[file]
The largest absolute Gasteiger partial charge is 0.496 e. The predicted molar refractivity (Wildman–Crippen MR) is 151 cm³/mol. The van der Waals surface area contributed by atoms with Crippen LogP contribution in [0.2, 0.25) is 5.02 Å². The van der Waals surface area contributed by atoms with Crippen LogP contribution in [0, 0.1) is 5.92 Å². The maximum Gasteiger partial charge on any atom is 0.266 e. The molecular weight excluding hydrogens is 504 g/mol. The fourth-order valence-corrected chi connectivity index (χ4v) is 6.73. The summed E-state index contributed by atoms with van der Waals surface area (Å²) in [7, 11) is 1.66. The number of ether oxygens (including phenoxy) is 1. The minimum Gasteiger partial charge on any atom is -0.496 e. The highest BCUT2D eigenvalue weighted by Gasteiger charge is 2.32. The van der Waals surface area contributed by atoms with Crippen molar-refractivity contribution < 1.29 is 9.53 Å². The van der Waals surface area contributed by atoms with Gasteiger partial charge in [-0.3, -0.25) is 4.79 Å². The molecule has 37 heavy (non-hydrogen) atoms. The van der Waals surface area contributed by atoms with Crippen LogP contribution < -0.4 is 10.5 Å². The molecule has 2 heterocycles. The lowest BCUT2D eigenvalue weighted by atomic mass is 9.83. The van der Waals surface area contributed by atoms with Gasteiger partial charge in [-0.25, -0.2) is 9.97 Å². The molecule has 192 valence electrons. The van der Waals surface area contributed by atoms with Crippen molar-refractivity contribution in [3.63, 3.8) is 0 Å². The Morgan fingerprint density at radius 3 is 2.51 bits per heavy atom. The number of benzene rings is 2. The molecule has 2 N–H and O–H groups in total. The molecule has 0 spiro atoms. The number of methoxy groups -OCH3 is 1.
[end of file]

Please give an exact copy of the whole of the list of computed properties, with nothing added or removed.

The largest absolute Gasteiger partial charge is 0.496 e. The predicted molar refractivity (Wildman–Crippen MR) is 151 cm³/mol. The van der Waals surface area contributed by atoms with Crippen LogP contribution in [0.2, 0.25) is 5.02 Å². The van der Waals surface area contributed by atoms with Crippen LogP contribution in [0, 0.1) is 5.92 Å². The maximum Gasteiger partial charge on any atom is 0.266 e. The molecular weight excluding hydrogens is 504 g/mol. The fourth-order valence-corrected chi connectivity index (χ4v) is 6.73. The summed E-state index contributed by atoms with van der Waals surface area (Å²) in [7, 11) is 1.66. The number of ether oxygens (including phenoxy) is 1. The minimum Gasteiger partial charge on any atom is -0.496 e. The highest BCUT2D eigenvalue weighted by Gasteiger charge is 2.32. The van der Waals surface area contributed by atoms with Crippen molar-refractivity contribution < 1.29 is 9.53 Å². The van der Waals surface area contributed by atoms with Gasteiger partial charge in [-0.3, -0.25) is 4.79 Å². The molecule has 37 heavy (non-hydrogen) atoms. The van der Waals surface area contributed by atoms with Crippen LogP contribution < -0.4 is 10.5 Å². The molecule has 2 heterocycles. The lowest BCUT2D eigenvalue weighted by atomic mass is 9.83. The van der Waals surface area contributed by atoms with Gasteiger partial charge in [-0.25, -0.2) is 9.97 Å². The molecule has 192 valence electrons. The van der Waals surface area contributed by atoms with Crippen molar-refractivity contribution in [3.63, 3.8) is 0 Å². The Morgan fingerprint density at radius 3 is 2.51 bits per heavy atom. The number of benzene rings is 2. The molecule has 2 N–H and O–H groups in total. The molecule has 0 spiro atoms. The number of methoxy groups -OCH3 is 1.